host of other runners on the metro across to the start line on the Champs Elyssess. The day was clear with no chance of rain, but temperatures were expected to soar later on which didn't bode brilliantly!
When my training regime started I had been aiming for a time of 4 hours or less, and thought I would be disappointed if I didn't achieve this. However, as my training progressing it began to fully dawn on me just how tough it would be to maintain the 6 2/3 miles an hour or so that would be required to dip below the magical 4 hour mark. Lining up for the race, 4 hours was still an aspirational target, but I knew it was more important to run within myself for the first half of the race to avoid breaking down well before the finish like I had done in my training.
After the magical starting mile as you and 38,000 others run down the Champs Elyssess towards the Places de Concordes it became apparent that the 4 hour pacemaker was going at a rate that was ever so slightly outside of my comfort zone and he began to edge
away bit by bit. Fortunately, I ran my own race and kept my pace, although I knew after about the first hour that the 4 hour mark was just out of reach.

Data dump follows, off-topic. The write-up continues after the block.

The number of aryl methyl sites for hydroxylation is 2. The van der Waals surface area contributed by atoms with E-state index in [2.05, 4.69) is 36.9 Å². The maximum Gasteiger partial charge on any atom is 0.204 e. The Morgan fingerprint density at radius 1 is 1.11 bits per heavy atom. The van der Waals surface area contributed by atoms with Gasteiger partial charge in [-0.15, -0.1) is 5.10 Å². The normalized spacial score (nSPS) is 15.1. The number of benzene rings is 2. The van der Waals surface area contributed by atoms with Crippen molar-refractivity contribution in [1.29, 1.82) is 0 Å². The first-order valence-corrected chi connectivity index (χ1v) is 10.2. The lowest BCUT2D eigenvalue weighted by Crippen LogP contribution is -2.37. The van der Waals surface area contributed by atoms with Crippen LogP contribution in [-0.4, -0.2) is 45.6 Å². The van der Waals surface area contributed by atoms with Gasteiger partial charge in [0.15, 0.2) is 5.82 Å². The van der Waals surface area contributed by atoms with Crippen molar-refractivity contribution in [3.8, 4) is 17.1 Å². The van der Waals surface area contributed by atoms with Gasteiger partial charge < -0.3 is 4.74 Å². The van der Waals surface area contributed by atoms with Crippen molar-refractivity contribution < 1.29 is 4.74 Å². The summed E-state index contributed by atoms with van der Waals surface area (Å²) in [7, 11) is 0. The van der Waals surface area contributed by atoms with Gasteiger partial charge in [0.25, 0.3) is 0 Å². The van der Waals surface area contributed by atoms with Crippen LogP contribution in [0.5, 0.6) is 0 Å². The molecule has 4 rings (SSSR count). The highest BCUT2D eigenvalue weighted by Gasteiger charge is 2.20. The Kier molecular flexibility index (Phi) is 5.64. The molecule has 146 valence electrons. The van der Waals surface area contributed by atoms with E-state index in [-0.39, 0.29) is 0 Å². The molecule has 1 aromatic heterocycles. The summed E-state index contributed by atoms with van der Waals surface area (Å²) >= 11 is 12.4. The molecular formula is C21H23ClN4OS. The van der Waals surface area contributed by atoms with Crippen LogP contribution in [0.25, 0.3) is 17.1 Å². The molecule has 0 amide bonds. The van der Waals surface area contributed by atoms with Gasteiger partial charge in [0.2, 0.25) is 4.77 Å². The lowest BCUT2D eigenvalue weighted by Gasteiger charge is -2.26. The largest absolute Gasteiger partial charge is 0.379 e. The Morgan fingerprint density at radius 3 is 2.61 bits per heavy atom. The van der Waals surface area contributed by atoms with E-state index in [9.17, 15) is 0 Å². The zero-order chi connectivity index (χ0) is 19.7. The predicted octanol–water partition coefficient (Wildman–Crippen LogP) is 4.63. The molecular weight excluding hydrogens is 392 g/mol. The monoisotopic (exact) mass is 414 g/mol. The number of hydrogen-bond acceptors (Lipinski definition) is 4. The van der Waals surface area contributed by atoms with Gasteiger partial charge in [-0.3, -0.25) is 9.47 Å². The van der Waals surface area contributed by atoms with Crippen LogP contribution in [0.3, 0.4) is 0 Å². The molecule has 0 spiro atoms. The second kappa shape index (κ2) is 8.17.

My parents and sister had agreed 4 or 5 strategic meeting points around the route where I would hopefully meet them. They were fully equipped with a Swiss flag mounted on a long stick so that I could identify them in the crowd and track them down. It worked beautifully at Bastille where I first saw them, and each time I met them it was always such a boost and I think it was an important part of keeping me going strongly.
I made it to the half marathon point in 2 hours 3 minutes and was still feeling strong. From here the race ran along the north bank of the Seine, fully exposed to the strengthening Sun. Also I found that because there were so many bridges over the Seine, the embankment we were running along dipped to go below them and then inevitably rose to climb up the other side. After doing this 4 or 5 times I could start to feel it was
Relaxing after the race.
The Monday after the race Mandi, Sara and I wandered around Paris.